How Your Employees Might Perceive You

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Think you're nice? Your people might think otherwise. Humboldt's Greg J. Gold studied how students perceived their superiors:

Target ^1

Gold randomly assigned 133 subjects to high- or low-status positions, then asked them whether they'd employ harsh or soft tactics to influence those at the opposite end of the spectrum.

Target ^2

He also asked 141 college freshmen and seniors which tactics they'd use and which tactics freshmen expected seniors to use, to persuade the opposite group to tend them class notes.

The Results

Subordinates over-predicted supervisors use of "harsh" power tactics, such as coercion, as opposed to "soft" or rewarding incentives.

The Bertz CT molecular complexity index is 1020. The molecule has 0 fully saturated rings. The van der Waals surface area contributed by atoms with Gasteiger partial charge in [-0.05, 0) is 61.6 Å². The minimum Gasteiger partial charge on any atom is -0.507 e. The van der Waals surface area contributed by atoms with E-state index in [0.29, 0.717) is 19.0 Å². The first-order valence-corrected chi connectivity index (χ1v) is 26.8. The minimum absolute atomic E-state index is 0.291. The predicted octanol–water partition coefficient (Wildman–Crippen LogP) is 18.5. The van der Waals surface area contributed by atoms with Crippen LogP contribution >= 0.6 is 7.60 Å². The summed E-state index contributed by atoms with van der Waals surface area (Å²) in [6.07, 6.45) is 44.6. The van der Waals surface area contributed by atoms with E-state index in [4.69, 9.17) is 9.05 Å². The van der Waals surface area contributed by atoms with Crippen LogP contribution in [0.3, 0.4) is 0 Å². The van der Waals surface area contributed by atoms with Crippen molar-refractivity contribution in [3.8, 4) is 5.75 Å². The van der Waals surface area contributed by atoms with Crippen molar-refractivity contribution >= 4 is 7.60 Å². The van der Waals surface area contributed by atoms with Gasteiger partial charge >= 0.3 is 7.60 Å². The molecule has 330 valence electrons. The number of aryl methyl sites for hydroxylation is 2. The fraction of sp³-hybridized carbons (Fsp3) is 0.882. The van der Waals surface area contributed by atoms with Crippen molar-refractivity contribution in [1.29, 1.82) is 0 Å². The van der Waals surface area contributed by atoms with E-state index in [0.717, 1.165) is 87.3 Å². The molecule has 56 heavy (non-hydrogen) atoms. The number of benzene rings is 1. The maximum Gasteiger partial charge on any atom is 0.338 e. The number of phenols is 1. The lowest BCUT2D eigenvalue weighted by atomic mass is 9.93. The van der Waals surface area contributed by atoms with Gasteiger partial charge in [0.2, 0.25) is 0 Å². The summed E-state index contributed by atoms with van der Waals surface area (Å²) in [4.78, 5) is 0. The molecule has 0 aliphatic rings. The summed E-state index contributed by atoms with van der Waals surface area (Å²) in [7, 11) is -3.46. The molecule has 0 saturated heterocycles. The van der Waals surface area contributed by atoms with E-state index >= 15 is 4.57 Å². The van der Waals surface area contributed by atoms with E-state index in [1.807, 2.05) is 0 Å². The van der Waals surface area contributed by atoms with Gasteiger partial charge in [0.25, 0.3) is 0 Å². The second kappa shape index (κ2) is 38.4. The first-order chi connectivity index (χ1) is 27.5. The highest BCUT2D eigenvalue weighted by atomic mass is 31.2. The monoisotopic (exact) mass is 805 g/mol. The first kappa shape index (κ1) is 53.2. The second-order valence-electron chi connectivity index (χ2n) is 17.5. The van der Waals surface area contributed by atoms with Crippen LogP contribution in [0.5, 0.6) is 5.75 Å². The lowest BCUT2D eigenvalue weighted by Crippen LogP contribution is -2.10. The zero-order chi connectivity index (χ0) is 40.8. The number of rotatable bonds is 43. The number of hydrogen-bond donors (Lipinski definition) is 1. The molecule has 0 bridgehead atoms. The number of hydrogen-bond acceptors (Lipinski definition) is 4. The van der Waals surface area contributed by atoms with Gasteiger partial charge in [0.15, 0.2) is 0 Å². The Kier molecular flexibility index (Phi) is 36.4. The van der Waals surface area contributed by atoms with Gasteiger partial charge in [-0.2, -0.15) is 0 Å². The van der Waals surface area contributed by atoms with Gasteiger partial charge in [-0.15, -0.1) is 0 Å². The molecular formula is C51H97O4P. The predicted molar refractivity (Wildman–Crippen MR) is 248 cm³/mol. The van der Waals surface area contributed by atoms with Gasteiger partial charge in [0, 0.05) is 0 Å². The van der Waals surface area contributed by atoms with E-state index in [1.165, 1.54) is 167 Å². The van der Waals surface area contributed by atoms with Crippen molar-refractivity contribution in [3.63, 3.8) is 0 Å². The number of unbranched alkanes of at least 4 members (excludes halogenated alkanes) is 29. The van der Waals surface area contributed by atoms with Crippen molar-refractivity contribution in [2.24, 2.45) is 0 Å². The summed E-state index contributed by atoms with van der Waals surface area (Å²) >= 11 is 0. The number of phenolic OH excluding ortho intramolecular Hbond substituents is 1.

Gold attributes it to the confirmation bias theory -- "a preconceived notion of what will happen, thus biasing employees against even the most benevolent boss." So when you think you're "nice," don't be too content just yet. Your people might think otherwise. The solution?

Be super-duper nice.


(We'll explain how in a future article.)

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Posted on February 17

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